Getting claimants back into work remains the primary focus of the Secretary of State and the whole ministerial team, myself included. We know that having a job has many benefits, including a routine, a sense of purpose and increased confidence. We would also like as many people as possible to feel those positive effects—not forgetting, of course, that people on UC securing employment will significantly decrease the likelihood of their household’s being affected by the cap.
There are nearly 1.3 million vacancies across the United Kingdom, 43,000 more than last month and 513,000 more than at the start of the pandemic. Those vacancies provide opportunities for people to move into and progress in work, as well as to increase their earnings. To help people to take advantage of that record number of vacancies, our plan for jobs is supporting people at any age and any stage of their career. People currently affected by the benefit cap can access support provided by the “Plan for Jobs”, and since the start of the pandemic we have recruited 13,500 new work coaches to ensure that, no matter where they live across the country, claimants can access support and opportunities to get a job, to progress and to realise their potential.
The point I want to pick the Minister up on is that, if the Government have put in place all those work coaches—I pay tribute to the work they do—and they all have contracts that go on longer because there is anticipation that the unemployment figures will be higher, why did they cut universal credit when they understood that people were going to be relying on the social security system?
I know the hon. Gentleman likes to put the word “cut” into a sentence, but we withdrew a temporary increase in universal credit that was put in place for a specific reason during the pandemic. We have now got into a stage in the economic cycle where there are more vacancies and we want to get people into work so they can stand on their own two feet and be less dependent on benefits. I know we have different views, but I am sure even he would want to get more people standing on their own two feet and given the opportunity to have their own work.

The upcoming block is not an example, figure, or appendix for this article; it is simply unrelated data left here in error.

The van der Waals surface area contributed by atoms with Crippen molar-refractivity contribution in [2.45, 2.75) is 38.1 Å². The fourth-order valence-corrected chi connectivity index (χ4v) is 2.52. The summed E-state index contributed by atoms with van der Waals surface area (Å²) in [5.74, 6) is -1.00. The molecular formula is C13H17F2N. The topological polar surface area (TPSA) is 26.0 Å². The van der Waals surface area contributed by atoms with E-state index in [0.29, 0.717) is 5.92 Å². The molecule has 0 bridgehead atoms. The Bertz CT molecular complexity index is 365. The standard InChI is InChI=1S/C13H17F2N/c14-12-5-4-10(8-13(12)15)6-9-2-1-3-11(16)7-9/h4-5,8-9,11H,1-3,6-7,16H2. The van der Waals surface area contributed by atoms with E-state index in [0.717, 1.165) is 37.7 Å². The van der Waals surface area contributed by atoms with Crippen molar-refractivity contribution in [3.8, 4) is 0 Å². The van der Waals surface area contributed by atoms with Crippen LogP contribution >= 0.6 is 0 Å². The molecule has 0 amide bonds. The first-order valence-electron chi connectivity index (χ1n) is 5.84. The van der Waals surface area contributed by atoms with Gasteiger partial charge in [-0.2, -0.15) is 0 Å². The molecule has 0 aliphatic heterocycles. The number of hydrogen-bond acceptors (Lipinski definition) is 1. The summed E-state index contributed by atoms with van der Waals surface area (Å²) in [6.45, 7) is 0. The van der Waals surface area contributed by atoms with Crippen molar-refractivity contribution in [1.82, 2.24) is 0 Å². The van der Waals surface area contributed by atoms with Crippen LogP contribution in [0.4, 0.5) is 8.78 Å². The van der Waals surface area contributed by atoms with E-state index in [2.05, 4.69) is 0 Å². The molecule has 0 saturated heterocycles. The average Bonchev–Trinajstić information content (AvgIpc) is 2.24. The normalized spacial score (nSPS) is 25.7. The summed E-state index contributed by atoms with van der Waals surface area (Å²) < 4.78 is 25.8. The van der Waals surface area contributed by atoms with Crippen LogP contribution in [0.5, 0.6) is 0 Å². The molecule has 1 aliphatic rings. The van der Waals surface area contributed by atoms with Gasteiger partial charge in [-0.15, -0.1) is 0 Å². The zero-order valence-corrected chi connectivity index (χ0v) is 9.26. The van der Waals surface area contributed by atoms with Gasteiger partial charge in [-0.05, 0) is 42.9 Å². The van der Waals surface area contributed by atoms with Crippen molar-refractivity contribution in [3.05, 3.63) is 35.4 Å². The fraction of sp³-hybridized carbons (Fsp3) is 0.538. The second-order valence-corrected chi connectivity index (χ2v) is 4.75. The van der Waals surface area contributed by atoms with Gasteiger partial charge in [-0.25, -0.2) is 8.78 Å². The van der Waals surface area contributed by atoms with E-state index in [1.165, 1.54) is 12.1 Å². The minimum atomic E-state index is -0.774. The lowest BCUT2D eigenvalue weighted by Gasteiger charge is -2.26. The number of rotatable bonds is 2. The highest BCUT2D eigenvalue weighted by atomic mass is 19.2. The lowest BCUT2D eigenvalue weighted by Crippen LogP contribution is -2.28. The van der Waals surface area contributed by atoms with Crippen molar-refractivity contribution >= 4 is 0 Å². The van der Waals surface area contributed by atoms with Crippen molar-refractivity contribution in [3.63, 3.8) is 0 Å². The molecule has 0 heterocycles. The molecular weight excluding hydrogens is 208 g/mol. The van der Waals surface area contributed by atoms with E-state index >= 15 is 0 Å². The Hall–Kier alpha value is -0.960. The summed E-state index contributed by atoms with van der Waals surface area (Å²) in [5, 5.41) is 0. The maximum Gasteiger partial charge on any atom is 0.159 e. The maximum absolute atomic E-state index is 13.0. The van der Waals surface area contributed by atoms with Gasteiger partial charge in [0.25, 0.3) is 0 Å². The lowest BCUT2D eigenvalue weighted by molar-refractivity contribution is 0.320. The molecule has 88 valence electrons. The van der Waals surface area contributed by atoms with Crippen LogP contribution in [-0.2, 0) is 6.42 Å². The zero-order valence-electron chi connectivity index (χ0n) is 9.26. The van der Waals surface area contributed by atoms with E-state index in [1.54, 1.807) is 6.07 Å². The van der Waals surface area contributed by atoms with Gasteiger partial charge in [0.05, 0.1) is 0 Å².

Another way we are doing that is by working with a specific group of 500,000 benefit claimants, helping them into work by the end of June through the way to work initiative, which will increase communication between employers and claimants to help get people into work faster, so that they can experience the positive benefits associated with it. There is a range of other support available to help those people who may be affected by the cap through the flexible support fund, ensuring they have access to higher support for childcare—up to 85% of the cost of which is available on universal credit—and through the discretionary housing payments and, of course, the household support fund.
It is not just helping people into work; we have also provided support. The Chancellor set out just recently the additional support that would be available to tackle to cost of energy through the three-part plan, involving a £200 rebate for households that is delivered through their energy bill. We have covered at lot in this debate; we are very keen to help people into work and we are providing support for those who face challenges. I thank Mr Speaker for the opportunity to address this debate.
House adjourned without Question put (Standing Order No. 9(7)).